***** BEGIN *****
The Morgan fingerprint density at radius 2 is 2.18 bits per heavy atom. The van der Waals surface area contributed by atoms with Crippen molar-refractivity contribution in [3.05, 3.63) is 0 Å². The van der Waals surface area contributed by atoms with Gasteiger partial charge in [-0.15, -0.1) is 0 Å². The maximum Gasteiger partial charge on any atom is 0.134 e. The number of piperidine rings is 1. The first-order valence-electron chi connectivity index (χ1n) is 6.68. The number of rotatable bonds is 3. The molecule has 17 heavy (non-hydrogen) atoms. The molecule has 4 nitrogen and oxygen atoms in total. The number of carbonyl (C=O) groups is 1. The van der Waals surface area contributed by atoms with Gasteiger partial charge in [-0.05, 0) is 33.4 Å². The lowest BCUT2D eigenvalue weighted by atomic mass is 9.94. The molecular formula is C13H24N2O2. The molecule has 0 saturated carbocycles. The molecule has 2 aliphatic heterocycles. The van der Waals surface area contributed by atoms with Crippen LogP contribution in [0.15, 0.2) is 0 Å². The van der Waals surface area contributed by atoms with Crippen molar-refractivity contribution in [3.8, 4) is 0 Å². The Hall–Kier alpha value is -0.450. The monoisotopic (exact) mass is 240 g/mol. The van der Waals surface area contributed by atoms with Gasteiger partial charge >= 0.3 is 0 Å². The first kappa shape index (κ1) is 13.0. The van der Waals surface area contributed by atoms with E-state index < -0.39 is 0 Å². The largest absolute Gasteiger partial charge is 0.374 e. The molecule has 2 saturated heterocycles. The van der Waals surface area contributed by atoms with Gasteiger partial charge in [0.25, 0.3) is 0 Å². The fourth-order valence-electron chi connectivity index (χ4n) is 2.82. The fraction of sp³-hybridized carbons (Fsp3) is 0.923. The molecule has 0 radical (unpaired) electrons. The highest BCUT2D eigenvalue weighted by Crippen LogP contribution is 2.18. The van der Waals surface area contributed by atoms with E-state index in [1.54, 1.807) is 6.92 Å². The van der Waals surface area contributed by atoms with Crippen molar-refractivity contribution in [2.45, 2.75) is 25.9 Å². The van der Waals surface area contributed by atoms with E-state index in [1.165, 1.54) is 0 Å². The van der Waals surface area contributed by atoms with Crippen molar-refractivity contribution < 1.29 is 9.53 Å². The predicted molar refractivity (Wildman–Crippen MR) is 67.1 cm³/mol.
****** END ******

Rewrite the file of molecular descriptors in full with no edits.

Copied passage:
The Morgan fingerprint density at radius 2 is 2.18 bits per heavy atom. The van der Waals surface area contributed by atoms with Crippen molar-refractivity contribution in [3.05, 3.63) is 0 Å². The van der Waals surface area contributed by atoms with Gasteiger partial charge in [-0.15, -0.1) is 0 Å². The maximum Gasteiger partial charge on any atom is 0.134 e. The number of piperidine rings is 1. The first-order valence-electron chi connectivity index (χ1n) is 6.68. The number of rotatable bonds is 3. The molecule has 17 heavy (non-hydrogen) atoms. The molecule has 4 nitrogen and oxygen atoms in total. The number of carbonyl (C=O) groups is 1. The van der Waals surface area contributed by atoms with Gasteiger partial charge in [-0.05, 0) is 33.4 Å². The lowest BCUT2D eigenvalue weighted by atomic mass is 9.94. The molecular formula is C13H24N2O2. The molecule has 0 saturated carbocycles. The molecule has 2 aliphatic heterocycles. The van der Waals surface area contributed by atoms with Crippen LogP contribution in [0.15, 0.2) is 0 Å². The van der Waals surface area contributed by atoms with Crippen molar-refractivity contribution in [3.8, 4) is 0 Å². The Hall–Kier alpha value is -0.450. The monoisotopic (exact) mass is 240 g/mol. The van der Waals surface area contributed by atoms with Gasteiger partial charge >= 0.3 is 0 Å². The first kappa shape index (κ1) is 13.0. The van der Waals surface area contributed by atoms with E-state index < -0.39 is 0 Å². The largest absolute Gasteiger partial charge is 0.374 e. The molecule has 2 saturated heterocycles. The van der Waals surface area contributed by atoms with Gasteiger partial charge in [0.25, 0.3) is 0 Å². The fourth-order valence-electron chi connectivity index (χ4n) is 2.82. The fraction of sp³-hybridized carbons (Fsp3) is 0.923. The molecule has 0 radical (unpaired) electrons. The highest BCUT2D eigenvalue weighted by Crippen LogP contribution is 2.18. The van der Waals surface area contributed by atoms with E-state index in [1.54, 1.807) is 6.92 Å². The van der Waals surface area contributed by atoms with Crippen molar-refractivity contribution in [2.45, 2.75) is 25.9 Å². The van der Waals surface area contributed by atoms with E-state index in [1.165, 1.54) is 0 Å². The van der Waals surface area contributed by atoms with Crippen molar-refractivity contribution < 1.29 is 9.53 Å². The predicted molar refractivity (Wildman–Crippen MR) is 67.1 cm³/mol.